|My Dad's Name
||[Jun. 2nd, 2016|01:00 pm]
So these posts are going to be all out of order because it is best to start with talking about the things that are still fresh in my mind. After a three year process of gradually taking responsibility for my dad, which included becoming his guardian and arranging his funeral, I came home from visiting with relatives to have a Shivah Minyan in my home last night. People from my traditional congregation and people from my deconstructed do it yourself chavurah shared some prayers and encouraged me to tell stories about my dad. I was stunned at how much I had to say.
First there was the question of his name. Jewish people have a ritual name, in addition to the legal one on our birth certificates. When I was was growing up, my dad told me that his family hadn't been very observant, and that when he married my mom, he told the rabbi that he couldn't remember his Hebrew name. So my mom's rabbi chose to call him Naftali, and this is what he was know as (spiritually, whatever that is,) for over a decade. I was the oldest of three girls, and when my brother came along and my parents telephoned their own parents to announce his birth, some hidden history was revealed. My dad's father Jake, had wanted his children to be practical and productive as opposed to filling their lives with ritual. So he had never mentioned to his sons that his family were Cohanim, which is an ancestral tradition that is passed down from father to son. There hadn't been any male grandchildren before, so Jake hadn't seen any pressing need to share the information. This was mildly interesting to most people in the family, but to my mom's older brother it was a really big deal. For my brother's naming ceremony, Uncle E showed up with ten black hat Lubovitchers, and they ran the show. He gave my brother a silver kiddish cup inscribed with his name including "HaCohain" as a title. After that, my not really observant dad could be called first when Torah honors were given in synagogue. My dad's name story took another turn when years later, after my family had moved to California, and my parents had divorced. The same Lubavitch uncle talked my parents into getting a religious divorce too. My folks drove from San Diego to Los Angeles, to a rabbinic court that was more orthodox than most. Since this was such a male/bro environment, it was actually fun for my dad. After hearing the story so far, the presiding rabbi declared that Naftali, being the name of a different part of the twelve tribes, was "Not suitable for a Cohain!" I remember my dad telling me about this. I was flabbergasted, "So another rabbi changed your name again?" Amazingly, dad felt perfectly OK about this. The next line had been, "We'll call you Hersh." Which is a great name that works well as a substitute for his first name, and is almost identical to his middle name which is Herchel. A quick digression here, I never knew how to spell his middle name assuming that it was Hershal, until I found it recently on his military discharge paperwork.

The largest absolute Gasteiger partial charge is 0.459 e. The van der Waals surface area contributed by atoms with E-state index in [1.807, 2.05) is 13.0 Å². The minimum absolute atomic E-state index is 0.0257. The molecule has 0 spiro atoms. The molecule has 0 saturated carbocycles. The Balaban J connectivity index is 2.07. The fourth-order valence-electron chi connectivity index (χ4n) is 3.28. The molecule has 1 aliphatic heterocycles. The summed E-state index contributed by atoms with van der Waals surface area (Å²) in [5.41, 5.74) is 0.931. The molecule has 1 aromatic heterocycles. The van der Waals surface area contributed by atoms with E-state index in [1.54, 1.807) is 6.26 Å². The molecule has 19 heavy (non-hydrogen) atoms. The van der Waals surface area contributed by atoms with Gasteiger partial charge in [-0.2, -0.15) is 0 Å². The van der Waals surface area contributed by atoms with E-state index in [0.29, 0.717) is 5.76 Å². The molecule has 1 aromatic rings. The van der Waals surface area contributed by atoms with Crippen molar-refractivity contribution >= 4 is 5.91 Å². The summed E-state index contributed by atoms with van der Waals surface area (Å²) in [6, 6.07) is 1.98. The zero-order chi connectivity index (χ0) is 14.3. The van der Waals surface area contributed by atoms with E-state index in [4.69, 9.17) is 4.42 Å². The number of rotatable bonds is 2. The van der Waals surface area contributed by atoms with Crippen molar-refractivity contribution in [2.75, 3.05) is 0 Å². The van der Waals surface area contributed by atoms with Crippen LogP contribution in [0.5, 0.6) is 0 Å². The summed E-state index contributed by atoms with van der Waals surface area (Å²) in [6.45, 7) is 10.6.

No, the name story isn't even finished yet. Moving forward another twelve years, On a visit with my dad I told him that the -couldn't remember his original name- story had always sounded odd to me. More of the story emerged. He did remember his name, it had been the Hebrew version of Nathan. My mom's rabbi had said that since she had a brother named Nathan, it would be inappropriate for her to marry someone with the same name. This really doesn't reflect standard practice at all, but some people be power trippin'. I never thought about it before, but clearly, it was substituting anther name that starts with the letter N.
When I woke up this morning, I realized that my dad had been originally named for his grandfather, who was known as "Mr Nathan", because many people didn't want to try to pronounce his last name.